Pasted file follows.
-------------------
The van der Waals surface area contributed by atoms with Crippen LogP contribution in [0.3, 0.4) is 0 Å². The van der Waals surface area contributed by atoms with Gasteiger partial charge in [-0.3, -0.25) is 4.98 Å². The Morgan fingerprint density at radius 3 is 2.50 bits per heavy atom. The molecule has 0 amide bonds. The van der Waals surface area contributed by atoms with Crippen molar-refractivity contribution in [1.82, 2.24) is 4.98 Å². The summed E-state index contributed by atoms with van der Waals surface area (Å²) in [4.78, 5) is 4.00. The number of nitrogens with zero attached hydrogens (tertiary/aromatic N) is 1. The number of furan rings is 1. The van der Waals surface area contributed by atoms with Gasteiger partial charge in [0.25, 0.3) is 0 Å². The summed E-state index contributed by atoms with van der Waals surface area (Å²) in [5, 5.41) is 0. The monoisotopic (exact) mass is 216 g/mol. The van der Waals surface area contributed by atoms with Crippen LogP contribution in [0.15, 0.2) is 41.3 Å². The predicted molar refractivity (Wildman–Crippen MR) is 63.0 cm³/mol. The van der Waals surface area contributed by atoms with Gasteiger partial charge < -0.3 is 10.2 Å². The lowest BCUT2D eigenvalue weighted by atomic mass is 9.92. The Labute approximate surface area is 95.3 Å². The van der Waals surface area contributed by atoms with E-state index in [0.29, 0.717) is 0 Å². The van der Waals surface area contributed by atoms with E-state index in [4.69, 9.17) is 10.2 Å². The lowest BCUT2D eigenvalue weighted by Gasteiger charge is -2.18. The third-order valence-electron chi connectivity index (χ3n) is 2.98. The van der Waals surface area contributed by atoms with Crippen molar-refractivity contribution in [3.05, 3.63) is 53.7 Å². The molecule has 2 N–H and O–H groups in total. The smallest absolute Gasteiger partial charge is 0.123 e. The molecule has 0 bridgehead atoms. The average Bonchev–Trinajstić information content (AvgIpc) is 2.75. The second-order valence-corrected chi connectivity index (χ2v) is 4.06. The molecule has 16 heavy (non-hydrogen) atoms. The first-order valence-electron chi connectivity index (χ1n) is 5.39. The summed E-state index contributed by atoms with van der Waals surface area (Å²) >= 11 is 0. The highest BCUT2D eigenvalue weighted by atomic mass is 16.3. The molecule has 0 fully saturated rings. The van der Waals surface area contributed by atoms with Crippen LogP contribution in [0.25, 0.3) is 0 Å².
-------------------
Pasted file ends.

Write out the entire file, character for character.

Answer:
The van der Waals surface area contributed by atoms with Crippen LogP contribution in [0.3, 0.4) is 0 Å². The van der Waals surface area contributed by atoms with Gasteiger partial charge in [-0.3, -0.25) is 4.98 Å². The Morgan fingerprint density at radius 3 is 2.50 bits per heavy atom. The molecule has 0 amide bonds. The van der Waals surface area contributed by atoms with Crippen molar-refractivity contribution in [1.82, 2.24) is 4.98 Å². The summed E-state index contributed by atoms with van der Waals surface area (Å²) in [4.78, 5) is 4.00. The number of nitrogens with zero attached hydrogens (tertiary/aromatic N) is 1. The number of furan rings is 1. The van der Waals surface area contributed by atoms with Gasteiger partial charge in [0.25, 0.3) is 0 Å². The summed E-state index contributed by atoms with van der Waals surface area (Å²) in [5, 5.41) is 0. The monoisotopic (exact) mass is 216 g/mol. The van der Waals surface area contributed by atoms with Crippen LogP contribution in [0.15, 0.2) is 41.3 Å². The predicted molar refractivity (Wildman–Crippen MR) is 63.0 cm³/mol. The van der Waals surface area contributed by atoms with Gasteiger partial charge < -0.3 is 10.2 Å². The lowest BCUT2D eigenvalue weighted by atomic mass is 9.92. The Labute approximate surface area is 95.3 Å². The van der Waals surface area contributed by atoms with E-state index in [0.29, 0.717) is 0 Å². The van der Waals surface area contributed by atoms with E-state index in [4.69, 9.17) is 10.2 Å². The lowest BCUT2D eigenvalue weighted by Gasteiger charge is -2.18. The third-order valence-electron chi connectivity index (χ3n) is 2.98. The van der Waals surface area contributed by atoms with Crippen molar-refractivity contribution in [3.05, 3.63) is 53.7 Å². The molecule has 2 N–H and O–H groups in total. The smallest absolute Gasteiger partial charge is 0.123 e. The molecule has 0 bridgehead atoms. The average Bonchev–Trinajstić information content (AvgIpc) is 2.75. The second-order valence-corrected chi connectivity index (χ2v) is 4.06. The molecule has 16 heavy (non-hydrogen) atoms. The first-order valence-electron chi connectivity index (χ1n) is 5.39. The summed E-state index contributed by atoms with van der Waals surface area (Å²) >= 11 is 0. The highest BCUT2D eigenvalue weighted by atomic mass is 16.3. The molecule has 0 fully saturated rings. The van der Waals surface area contributed by atoms with Crippen LogP contribution in [0.25, 0.3) is 0 Å².